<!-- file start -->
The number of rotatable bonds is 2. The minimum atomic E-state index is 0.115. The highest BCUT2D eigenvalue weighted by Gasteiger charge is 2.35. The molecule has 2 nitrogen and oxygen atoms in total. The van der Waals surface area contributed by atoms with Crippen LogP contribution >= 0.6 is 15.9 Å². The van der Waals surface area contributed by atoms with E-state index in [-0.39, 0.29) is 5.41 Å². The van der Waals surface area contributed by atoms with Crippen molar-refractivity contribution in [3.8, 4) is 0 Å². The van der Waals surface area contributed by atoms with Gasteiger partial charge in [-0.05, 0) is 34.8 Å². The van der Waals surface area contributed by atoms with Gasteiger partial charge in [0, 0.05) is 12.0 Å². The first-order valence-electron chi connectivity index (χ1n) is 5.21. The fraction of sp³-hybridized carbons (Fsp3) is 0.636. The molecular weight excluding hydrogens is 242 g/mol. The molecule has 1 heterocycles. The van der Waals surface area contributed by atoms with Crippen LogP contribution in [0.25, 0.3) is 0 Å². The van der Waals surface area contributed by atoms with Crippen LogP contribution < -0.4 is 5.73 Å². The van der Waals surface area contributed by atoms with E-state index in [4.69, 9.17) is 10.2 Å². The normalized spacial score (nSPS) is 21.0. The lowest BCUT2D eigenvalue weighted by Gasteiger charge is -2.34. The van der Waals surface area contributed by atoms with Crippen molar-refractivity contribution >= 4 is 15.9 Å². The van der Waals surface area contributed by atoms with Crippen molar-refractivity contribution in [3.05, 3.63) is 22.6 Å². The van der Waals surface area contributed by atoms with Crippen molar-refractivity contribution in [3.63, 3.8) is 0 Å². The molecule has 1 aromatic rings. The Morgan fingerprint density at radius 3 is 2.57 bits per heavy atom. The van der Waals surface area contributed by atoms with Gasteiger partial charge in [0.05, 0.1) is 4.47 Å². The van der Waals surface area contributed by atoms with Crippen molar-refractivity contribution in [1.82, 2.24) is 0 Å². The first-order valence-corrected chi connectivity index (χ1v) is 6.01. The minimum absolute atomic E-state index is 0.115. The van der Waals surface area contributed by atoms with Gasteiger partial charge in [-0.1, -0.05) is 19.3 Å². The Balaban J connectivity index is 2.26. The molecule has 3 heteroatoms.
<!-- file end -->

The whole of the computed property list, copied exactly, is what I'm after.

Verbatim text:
The number of rotatable bonds is 2. The minimum atomic E-state index is 0.115. The highest BCUT2D eigenvalue weighted by Gasteiger charge is 2.35. The molecule has 2 nitrogen and oxygen atoms in total. The van der Waals surface area contributed by atoms with Crippen LogP contribution >= 0.6 is 15.9 Å². The van der Waals surface area contributed by atoms with E-state index in [-0.39, 0.29) is 5.41 Å². The van der Waals surface area contributed by atoms with Crippen molar-refractivity contribution in [3.8, 4) is 0 Å². The van der Waals surface area contributed by atoms with Gasteiger partial charge in [-0.05, 0) is 34.8 Å². The van der Waals surface area contributed by atoms with Gasteiger partial charge in [0, 0.05) is 12.0 Å². The first-order valence-electron chi connectivity index (χ1n) is 5.21. The fraction of sp³-hybridized carbons (Fsp3) is 0.636. The molecular weight excluding hydrogens is 242 g/mol. The molecule has 1 heterocycles. The van der Waals surface area contributed by atoms with Crippen LogP contribution in [0.25, 0.3) is 0 Å². The van der Waals surface area contributed by atoms with Crippen LogP contribution < -0.4 is 5.73 Å². The van der Waals surface area contributed by atoms with E-state index in [4.69, 9.17) is 10.2 Å². The normalized spacial score (nSPS) is 21.0. The lowest BCUT2D eigenvalue weighted by Gasteiger charge is -2.34. The van der Waals surface area contributed by atoms with Crippen molar-refractivity contribution >= 4 is 15.9 Å². The van der Waals surface area contributed by atoms with Crippen molar-refractivity contribution in [3.05, 3.63) is 22.6 Å². The van der Waals surface area contributed by atoms with Crippen molar-refractivity contribution in [3.63, 3.8) is 0 Å². The molecule has 1 aromatic rings. The Morgan fingerprint density at radius 3 is 2.57 bits per heavy atom. The van der Waals surface area contributed by atoms with Gasteiger partial charge in [0.05, 0.1) is 4.47 Å². The van der Waals surface area contributed by atoms with Crippen molar-refractivity contribution in [1.82, 2.24) is 0 Å². The first-order valence-corrected chi connectivity index (χ1v) is 6.01. The minimum absolute atomic E-state index is 0.115. The van der Waals surface area contributed by atoms with Gasteiger partial charge in [-0.1, -0.05) is 19.3 Å². The Balaban J connectivity index is 2.26. The molecule has 3 heteroatoms.